How can we better support those who are teaching and caring for L.A. County’s youngest children?

To answer this question, First 5 LA brought together early care and education (ECE) leaders at the LA Advance Learning Session on August 17. The special focus of the day was professional development programs for early educators.

Breakout session reports from LA Advance:

Session participants were asked to provide their feedback on how professional development programs can better serve early educators. This discussion, as shown by the video above and key points below, demonstrates challenges still ahead, but also the continuing commitment of ECE leaders to support this important workforce.

In the meeting, Mathematica Policy Research presented findings from LA Advance, an evaluation of First 5 LA-funded professional development programs. These findings provide an in-depth look at the experiences of over 1,000 early educators who participated in these programs, including their motivations, barriers and what helped them to succeed.

First 5 LA is completing three policy briefs from LA Advance, which will be available here in September.
For more information, please contact Kimberly Hall at 213.482.7516

LA Advance showed how motivated early educators are to improve their knowledge and practice.
Next we need to look at ensuring that their learnings impact classroom quality and they are able to
apply them in real time. PD can be designed to assist early educators in making the changes to make
a difference for kids.

We should review how we will really measure classroom quality. A two-year
study may not be long enough, as teachers need time to absorb the learnings and implement them as they
gain experience. Considerations can include making measurements very goal-specific and ensuring the tools
are appropriate. We also need to discuss differences between program funder goals and teachers’ goals –
they may be fundamentally different.

We saw how professional development programs can encourage and support progress in
higher education. The more we can provide clarity on educational pathways and where they lead, even more early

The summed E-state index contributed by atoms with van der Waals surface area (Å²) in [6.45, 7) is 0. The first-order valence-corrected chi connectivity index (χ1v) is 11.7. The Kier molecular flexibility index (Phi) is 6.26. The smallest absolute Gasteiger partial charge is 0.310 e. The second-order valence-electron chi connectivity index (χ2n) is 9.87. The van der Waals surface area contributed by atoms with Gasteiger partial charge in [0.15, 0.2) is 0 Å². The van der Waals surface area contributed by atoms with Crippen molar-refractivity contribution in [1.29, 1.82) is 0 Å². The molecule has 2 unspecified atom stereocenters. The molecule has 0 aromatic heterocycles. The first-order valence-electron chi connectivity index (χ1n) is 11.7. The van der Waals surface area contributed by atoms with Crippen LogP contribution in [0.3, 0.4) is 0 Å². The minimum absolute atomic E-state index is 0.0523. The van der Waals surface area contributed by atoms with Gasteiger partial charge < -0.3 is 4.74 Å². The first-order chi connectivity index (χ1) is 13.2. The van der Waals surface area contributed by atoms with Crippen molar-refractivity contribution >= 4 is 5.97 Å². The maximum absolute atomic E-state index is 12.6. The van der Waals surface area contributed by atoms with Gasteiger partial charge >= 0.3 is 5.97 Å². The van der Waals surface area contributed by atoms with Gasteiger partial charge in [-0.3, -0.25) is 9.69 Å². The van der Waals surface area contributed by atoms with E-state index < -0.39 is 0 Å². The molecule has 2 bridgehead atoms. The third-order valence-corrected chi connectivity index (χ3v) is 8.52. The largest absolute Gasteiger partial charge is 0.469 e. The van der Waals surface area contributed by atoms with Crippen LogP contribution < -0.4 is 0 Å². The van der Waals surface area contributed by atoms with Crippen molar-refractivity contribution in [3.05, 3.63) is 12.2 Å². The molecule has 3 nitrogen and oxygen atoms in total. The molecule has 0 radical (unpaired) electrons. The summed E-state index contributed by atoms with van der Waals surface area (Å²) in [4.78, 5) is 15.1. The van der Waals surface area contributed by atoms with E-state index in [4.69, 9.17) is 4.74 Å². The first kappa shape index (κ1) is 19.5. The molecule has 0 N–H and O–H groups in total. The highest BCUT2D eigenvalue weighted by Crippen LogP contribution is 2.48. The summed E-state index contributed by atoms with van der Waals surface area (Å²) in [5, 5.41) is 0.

educators can feel motivated to obtain these degrees and permits.

A counselor in PD programs who
specifically focuses on higher education is a worthwhile consideration.

While early
educators are highly motivated, we need to make sure we address the workplace factors and barriers
that decrease motivation.

Increasing compensation continues to be a clear priority. There are not a
lot of new people entering this field because it is not lucrative. Being closer to where K-12 is, would
be an important goal to consider.

We need to keep in mind our greater policy goals that would impact compensation and
barriers, including advocating for universal early care and education.

We know
relationship-based PD works, but we have to remember it’s not just about 1 to 1 learning.
It is an intentional dynamic and shouldn’t be taken lightly – it requires reflection,
checking-in and a meaningful curriculum that serves as the foundation.

People want mentoring
and coaching that can support them in different areas, like employment and teaching methods. We saw
how mentors can offer a broad, long-range view and provide a visual pathway for early educators. This
helps them to think differently about what they can achieve.

We should look at language and culture,
and how that affects relationship-based PD. Building in time for this learning in order to truly understand
each other is important.

We don’t often think about the well-being of teachers. Teachers need
someone to talk to about issues, well before they set goals. Making mental health consultants available in
PD programs, or including self-care workshops could provide some much-needed support.

There’s an
opportunity to partner with existing community resources. As early educators provide services to the
community, local mental health agencies can be there for the teachers – creating a “circle of